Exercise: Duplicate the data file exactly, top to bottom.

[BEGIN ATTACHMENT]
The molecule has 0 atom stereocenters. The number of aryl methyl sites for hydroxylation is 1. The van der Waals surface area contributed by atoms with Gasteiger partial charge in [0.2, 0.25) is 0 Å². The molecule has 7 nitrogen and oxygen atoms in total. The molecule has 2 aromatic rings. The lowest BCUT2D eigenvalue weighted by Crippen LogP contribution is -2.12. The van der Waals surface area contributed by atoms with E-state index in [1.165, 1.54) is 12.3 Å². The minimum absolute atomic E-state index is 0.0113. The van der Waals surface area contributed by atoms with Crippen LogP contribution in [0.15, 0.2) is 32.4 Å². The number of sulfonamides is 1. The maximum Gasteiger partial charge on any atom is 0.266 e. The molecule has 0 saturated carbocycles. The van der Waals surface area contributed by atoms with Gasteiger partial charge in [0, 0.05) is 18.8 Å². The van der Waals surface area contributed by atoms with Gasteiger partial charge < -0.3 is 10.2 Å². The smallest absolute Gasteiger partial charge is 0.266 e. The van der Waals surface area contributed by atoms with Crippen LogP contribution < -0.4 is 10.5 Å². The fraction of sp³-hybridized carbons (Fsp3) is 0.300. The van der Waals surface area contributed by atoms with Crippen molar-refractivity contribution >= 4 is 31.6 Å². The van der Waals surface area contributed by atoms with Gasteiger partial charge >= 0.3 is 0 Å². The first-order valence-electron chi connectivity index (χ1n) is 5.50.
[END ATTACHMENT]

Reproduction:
The molecule has 0 atom stereocenters. The number of aryl methyl sites for hydroxylation is 1. The van der Waals surface area contributed by atoms with Gasteiger partial charge in [0.2, 0.25) is 0 Å². The molecule has 7 nitrogen and oxygen atoms in total. The molecule has 2 aromatic rings. The lowest BCUT2D eigenvalue weighted by Crippen LogP contribution is -2.12. The van der Waals surface area contributed by atoms with E-state index in [1.165, 1.54) is 12.3 Å². The minimum absolute atomic E-state index is 0.0113. The van der Waals surface area contributed by atoms with Crippen LogP contribution in [0.15, 0.2) is 32.4 Å². The number of sulfonamides is 1. The maximum Gasteiger partial charge on any atom is 0.266 e. The molecule has 0 saturated carbocycles. The van der Waals surface area contributed by atoms with Gasteiger partial charge in [0, 0.05) is 18.8 Å². The van der Waals surface area contributed by atoms with Gasteiger partial charge < -0.3 is 10.2 Å². The smallest absolute Gasteiger partial charge is 0.266 e. The van der Waals surface area contributed by atoms with Crippen LogP contribution < -0.4 is 10.5 Å². The fraction of sp³-hybridized carbons (Fsp3) is 0.300. The van der Waals surface area contributed by atoms with Crippen molar-refractivity contribution >= 4 is 31.6 Å². The van der Waals surface area contributed by atoms with Gasteiger partial charge >= 0.3 is 0 Å². The first-order valence-electron chi connectivity index (χ1n) is 5.50.